Maldives - challenge - Beach Pro Tour 2022 - News


Molly Turner just wants to practise. She has a run of tournaments coming up – Challengers in Dubai in late October, then an AVP stop in Huntington Beach in early November – and needs proper training before hopping on a flight halfway around the world. Problem is: there’s hardly anyone in the United States left to practise with her.

Nearly everyone else is in the Maldives.

Peruse the entry list for this weekend’s Maldives Challenge, and you’ll find a regular motif next to the names: the American flag. Two teams – Corinne Quiggle and Sarah Schermerhorn, Emily Stockman and Megan Kraft – are directly into the main draw, while six (six!) fill out a qualifier of just 24 teams. So loaded is the event with Americans that USA Volleyball has even sent Jose Loiola, its national team coach, to prep the teams.

The Maldives isn’t exactly a changing of the guard for the Americans, but it’s certainly a signal that the next generation is making its transition from the ranks of the NCAA college system and onto the Beach Pro Tour. Only three of the 16 players representing the United States in the Maldives – Stockman, Schermerhorn, and Violeta Slabakova – are older than 30. The average age of the other 13? Twenty-two.

This season marks the first one that includes international play for Savvy Simo, Megan Gebhard, Hailey Harward, Xolani Hodel, Katie Horton, Slabakova, Deahna Kraft, Julia Scoles, and Megan Kraft. This event in particular is the first Beach Pro Tour tournament for Gebhard, Harward, Hodel, Slabakova, Deahna Kraft, and Scoles.

All of which is to say: the qualifier is going to be a messy affair. Upsets that look like upsets on paper are likely, though they won’t really be upsets at all. Three of the teams in the qualifier – Scoles and Muno, Deahna Kraft and Wheeler, Harward and Hodel — include at least one player who won an AVP tournament this season: Scoles won in Atlanta, Kraft and Wheeler in Virginia Beach, Harward in Fort Lauderdale with Latvian Tina Graudina. Not that any of them are guaranteed to win a single match, of course, let alone qualify.

At the top of the qualifier are China’s Jinjin Zeng and Xinxin Wang, Xinyi Xia and MeiMei Lin, Finland’s Anniina Parkkinen and Sara Sinisalo, and Japan’s Akiko Hasegawa and Yurika Sakaguchi. Only one American team – sixth-seeded Savvy Simo and Jessica Gaffney – will be the on-paper favourites to qualify. Any of the other six U.S. teams competing on Thursday will require at least one upset to make the weekend’s main draw.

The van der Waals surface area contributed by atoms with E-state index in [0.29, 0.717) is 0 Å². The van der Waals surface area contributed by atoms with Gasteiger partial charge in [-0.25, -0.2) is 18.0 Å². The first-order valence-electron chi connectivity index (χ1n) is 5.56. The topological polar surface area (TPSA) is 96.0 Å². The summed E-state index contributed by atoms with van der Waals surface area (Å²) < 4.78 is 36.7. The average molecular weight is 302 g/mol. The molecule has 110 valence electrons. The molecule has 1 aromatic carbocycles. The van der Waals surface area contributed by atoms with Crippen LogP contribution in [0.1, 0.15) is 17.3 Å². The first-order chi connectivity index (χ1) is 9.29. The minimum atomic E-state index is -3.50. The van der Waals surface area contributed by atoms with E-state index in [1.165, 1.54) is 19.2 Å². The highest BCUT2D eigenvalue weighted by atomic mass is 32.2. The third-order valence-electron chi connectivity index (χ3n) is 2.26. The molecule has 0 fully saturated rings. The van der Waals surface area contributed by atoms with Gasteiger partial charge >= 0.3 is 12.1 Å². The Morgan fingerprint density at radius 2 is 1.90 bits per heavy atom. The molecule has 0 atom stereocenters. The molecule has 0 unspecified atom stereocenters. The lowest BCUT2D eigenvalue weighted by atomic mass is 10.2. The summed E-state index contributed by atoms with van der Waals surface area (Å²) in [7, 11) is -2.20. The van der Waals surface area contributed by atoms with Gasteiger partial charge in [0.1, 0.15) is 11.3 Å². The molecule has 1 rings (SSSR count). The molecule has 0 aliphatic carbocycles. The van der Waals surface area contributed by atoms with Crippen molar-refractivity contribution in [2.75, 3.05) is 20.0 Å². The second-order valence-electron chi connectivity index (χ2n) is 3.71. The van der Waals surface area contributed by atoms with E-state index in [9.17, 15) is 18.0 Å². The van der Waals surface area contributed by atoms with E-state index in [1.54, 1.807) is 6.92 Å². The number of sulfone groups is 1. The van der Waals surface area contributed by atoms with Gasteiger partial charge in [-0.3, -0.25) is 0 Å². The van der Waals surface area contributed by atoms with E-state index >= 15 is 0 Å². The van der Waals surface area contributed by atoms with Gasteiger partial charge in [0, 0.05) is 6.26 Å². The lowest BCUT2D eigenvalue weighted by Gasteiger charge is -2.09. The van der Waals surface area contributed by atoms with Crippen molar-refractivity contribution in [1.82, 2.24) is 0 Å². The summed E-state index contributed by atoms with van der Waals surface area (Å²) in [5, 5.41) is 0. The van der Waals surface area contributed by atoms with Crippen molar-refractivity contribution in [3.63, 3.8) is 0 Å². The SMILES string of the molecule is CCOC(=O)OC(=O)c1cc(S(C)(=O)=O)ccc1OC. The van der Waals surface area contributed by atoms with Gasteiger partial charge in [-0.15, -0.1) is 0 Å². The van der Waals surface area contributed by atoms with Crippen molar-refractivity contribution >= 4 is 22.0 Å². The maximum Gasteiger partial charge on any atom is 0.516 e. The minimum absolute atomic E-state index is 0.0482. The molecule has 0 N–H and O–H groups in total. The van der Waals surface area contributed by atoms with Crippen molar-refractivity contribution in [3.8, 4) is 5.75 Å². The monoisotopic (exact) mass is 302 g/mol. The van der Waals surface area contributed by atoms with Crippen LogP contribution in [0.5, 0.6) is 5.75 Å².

Evandro Goncalves (BRA)

Evandro headlines men’s Maldives qualifier

Rest assured, most teams in Thursday’s qualifier will be doing the math in their heads, curious if their path could potentially run them into the one team nobody would ever want to see in a Challenge qualifier: Evandro and Vinicius.

It was hardly more than a year ago when Evandro Goncalves announced a blockbuster partnership with Alvaro Filho that had all the makings of becoming the next elite team on the Beach Pro Tour. But the fit wasn’t quite right, and after a year of disappointing results – six events without a single semifinal made – they went different directions. Alvaro will be returning to his former partner, Alison Cerutti, while Evandro picked up the relatively unknown Vinicius Rezende, who has played just one event this season, the Itapema Challenge, where he lost in the first round of the qualifier.

Should they qualify, the world would get its first true glimpse at the 27-year-old Vinicius, and it may also get its first introduction to another potential Beach Pro Tour star in the making: Miles Partain.

The 20-year-old American defender had a breakout year on the AVP, making the semifinals in six of eight events, including a victory in Atlanta. His style will immediately draw comparisons to that of Swedes David Ahman and Jonathan Hellvig, the jump-setting European Champions who are seeded second in the main draw, and it ultimately led him to being named the VolleyballMag MVP of the AVP season. He’s making his international debut alongside Andy Benesh, who finished with a silver medal at a Futures in Thailand and added a pair of ninths in Espinho and Morocco.

Switzerland's Adrian Heidrich and Leo Dillier, the top seeds in the qualifier, will look to continue improving in their first season together, and Thailand's upstarts Surin Jongklang and Banlue Nakprakhong will seek to do the same. Issa Batrane and Freddy Bialokoz of England, the second seed, are looking to continue holding the torch high for England as its new No. 1 team.